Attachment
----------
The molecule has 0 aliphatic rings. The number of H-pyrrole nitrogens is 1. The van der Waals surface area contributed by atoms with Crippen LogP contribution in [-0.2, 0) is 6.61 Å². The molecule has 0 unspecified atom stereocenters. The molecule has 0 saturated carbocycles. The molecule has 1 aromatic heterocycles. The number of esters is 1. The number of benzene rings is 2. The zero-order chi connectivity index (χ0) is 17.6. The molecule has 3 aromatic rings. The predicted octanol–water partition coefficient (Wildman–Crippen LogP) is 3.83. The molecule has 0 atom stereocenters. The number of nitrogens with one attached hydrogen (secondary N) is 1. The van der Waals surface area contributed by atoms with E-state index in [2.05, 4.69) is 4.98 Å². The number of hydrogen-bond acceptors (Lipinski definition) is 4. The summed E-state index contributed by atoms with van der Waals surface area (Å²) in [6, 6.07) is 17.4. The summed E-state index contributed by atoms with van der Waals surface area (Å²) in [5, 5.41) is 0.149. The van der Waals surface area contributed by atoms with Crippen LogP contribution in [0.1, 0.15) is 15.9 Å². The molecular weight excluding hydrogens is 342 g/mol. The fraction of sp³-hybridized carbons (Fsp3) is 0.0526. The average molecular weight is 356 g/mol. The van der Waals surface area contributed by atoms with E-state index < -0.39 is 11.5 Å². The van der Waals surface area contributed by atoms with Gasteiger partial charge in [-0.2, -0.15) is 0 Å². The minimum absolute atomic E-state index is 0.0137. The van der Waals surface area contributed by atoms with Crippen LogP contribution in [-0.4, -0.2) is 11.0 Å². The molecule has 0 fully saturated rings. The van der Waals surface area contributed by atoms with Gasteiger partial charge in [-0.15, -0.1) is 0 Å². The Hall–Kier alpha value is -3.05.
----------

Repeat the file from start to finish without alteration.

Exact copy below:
The molecule has 0 aliphatic rings. The number of H-pyrrole nitrogens is 1. The van der Waals surface area contributed by atoms with Crippen LogP contribution in [-0.2, 0) is 6.61 Å². The molecule has 0 unspecified atom stereocenters. The molecule has 0 saturated carbocycles. The molecule has 1 aromatic heterocycles. The number of esters is 1. The number of benzene rings is 2. The zero-order chi connectivity index (χ0) is 17.6. The molecule has 3 aromatic rings. The predicted octanol–water partition coefficient (Wildman–Crippen LogP) is 3.83. The molecule has 0 atom stereocenters. The number of nitrogens with one attached hydrogen (secondary N) is 1. The van der Waals surface area contributed by atoms with E-state index in [2.05, 4.69) is 4.98 Å². The number of hydrogen-bond acceptors (Lipinski definition) is 4. The summed E-state index contributed by atoms with van der Waals surface area (Å²) in [6, 6.07) is 17.4. The summed E-state index contributed by atoms with van der Waals surface area (Å²) in [5, 5.41) is 0.149. The van der Waals surface area contributed by atoms with Crippen LogP contribution in [0.1, 0.15) is 15.9 Å². The molecular weight excluding hydrogens is 342 g/mol. The fraction of sp³-hybridized carbons (Fsp3) is 0.0526. The average molecular weight is 356 g/mol. The van der Waals surface area contributed by atoms with E-state index < -0.39 is 11.5 Å². The van der Waals surface area contributed by atoms with Gasteiger partial charge in [-0.2, -0.15) is 0 Å². The minimum absolute atomic E-state index is 0.0137. The van der Waals surface area contributed by atoms with Crippen LogP contribution in [-0.4, -0.2) is 11.0 Å². The molecule has 0 fully saturated rings. The van der Waals surface area contributed by atoms with Gasteiger partial charge in [-0.15, -0.1) is 0 Å². The Hall–Kier alpha value is -3.05.